Ancient Monuments

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Bowl barrow south of Rivar Copse: part of a barrow cemetery on Inkpen Hill

A Scheduled Monument in Buttermere, Wiltshire

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Latitude: 51.3557 / 51°21'20"N

Longitude: -1.499 / 1°29'56"W

OS Eastings: 434984.963872

OS Northings: 161961.992265

OS Grid: SU349619

Mapcode National: GBR 70S.ZTH

Mapcode Global: VHC25.Y6X2

Entry Name: Bowl barrow south of Rivar Copse: part of a barrow cemetery on Inkpen Hill

Scheduled Date: 19 June 1991

Source: Historic England

Source ID: 1012422

English Heritage Legacy ID: 12229

County: Wiltshire

Civil Parish: Buttermere

Traditional County: Berkshire

Lieutenancy Area (Ceremonial County): Wiltshire

Church of England Parish: Inkpen

Church of England Diocese: Oxford


The monument includes a bowl barrow set in a prominent location on the crest
of Inkpen Hill. The barrow mound is 10m in diameter and stands to a height of
0.5m. Although no longer visible at ground level, a ditch, from which mound
material was quarried, surrounds the barrow. This has become infilled over
the years and survives as a buried feature c.2m wide.
The monument is part of a dispersed barrow cemetery comprising six barrows,
all within 200m of each other, set on and below the crest of Inkpen Hill.

The site of the monument is shown on the attached map extract.
It includes a 2 metre boundary around the archaeological features,
considered to be essential for the monument's support and preservation.

Source: Historic England

Reasons for Scheduling

Bowl barrows, the most numerous form of round barrow, are funerary monuments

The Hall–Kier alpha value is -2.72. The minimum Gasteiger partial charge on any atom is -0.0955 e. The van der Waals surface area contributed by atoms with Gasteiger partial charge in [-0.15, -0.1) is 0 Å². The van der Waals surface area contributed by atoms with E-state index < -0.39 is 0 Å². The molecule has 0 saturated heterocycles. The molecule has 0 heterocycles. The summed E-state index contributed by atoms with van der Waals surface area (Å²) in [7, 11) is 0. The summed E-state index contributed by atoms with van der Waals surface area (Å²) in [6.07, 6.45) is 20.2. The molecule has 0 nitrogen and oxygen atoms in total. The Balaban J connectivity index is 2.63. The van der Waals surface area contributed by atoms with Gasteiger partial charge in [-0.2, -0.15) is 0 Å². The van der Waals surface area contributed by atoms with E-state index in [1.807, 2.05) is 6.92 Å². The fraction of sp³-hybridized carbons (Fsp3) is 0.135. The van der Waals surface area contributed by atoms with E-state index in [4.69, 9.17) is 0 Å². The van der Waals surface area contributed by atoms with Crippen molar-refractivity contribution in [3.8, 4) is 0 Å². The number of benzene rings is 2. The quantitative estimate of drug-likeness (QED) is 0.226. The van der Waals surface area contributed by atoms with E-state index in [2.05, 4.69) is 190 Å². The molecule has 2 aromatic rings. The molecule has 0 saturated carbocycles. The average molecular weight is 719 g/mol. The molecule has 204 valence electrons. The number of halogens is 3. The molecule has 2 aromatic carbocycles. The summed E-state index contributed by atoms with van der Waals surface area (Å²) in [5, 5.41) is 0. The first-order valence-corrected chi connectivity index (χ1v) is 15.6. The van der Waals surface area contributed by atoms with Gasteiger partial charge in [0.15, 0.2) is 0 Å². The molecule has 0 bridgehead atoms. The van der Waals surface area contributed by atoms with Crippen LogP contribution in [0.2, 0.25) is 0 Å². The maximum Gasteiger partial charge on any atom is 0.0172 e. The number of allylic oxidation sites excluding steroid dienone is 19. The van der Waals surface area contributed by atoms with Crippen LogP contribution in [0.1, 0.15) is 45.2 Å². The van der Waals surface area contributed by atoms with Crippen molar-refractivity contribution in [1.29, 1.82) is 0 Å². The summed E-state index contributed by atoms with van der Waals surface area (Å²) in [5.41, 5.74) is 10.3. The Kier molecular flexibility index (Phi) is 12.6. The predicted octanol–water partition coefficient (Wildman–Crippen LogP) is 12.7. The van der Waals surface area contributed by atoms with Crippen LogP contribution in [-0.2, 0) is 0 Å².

dating from the late Neolithic period to the late Bronze Age, with most
examples belonging to the period 2400-1500 bc. They were constructed as
earthen or rubble mounds, sometimes ditched, which covered single or multiple
burials. They occur either in isolation or grouped as cemeteries and often
acted as a focus for burials in later periods. Often superficially similar,
although differing widely in size, they exhibit regional variations in form
and a diversity of burial practices. There are over 10,000 surviving bowl
barrows recorded nationally (many more have already been destroyed), occurring
across most of lowland Britain. Their ubiquity and their tendency to occupy
prominent locations makes them a major historic element in the modern
landscape and their considerable variation of form and longevity as a monument
type provide important information on the diversity of beliefs and social
organisations amongst early prehistoric communities. They are particularly
representative of their period and a substantial proportion of surviving
examples are considered worthy of protection.

The Inkpen Hill barrow is important because, with no evidence of formal
excavation, it has potential for the recovery of archaeological and
environmental evidence. The significance of the site is considerably
enhanced by its inclusion within a dispersed barrow cemetery. Such monuments
give an indication of the intensity with which areas were settled during
prehistory and provide evidence for the range of beliefs and nature of social
organisation during the Bronze Age.

Source: Historic England


Books and journals
Grinsell, L V, 'Berkshire Archaeological Journal' in Berkshire Archaeological Journal (Volume 43), , Vol. 43, (1939), 15
SU 36 SW 1, NAR (Bowl barrow south of Rivar Copse),

Source: Historic England

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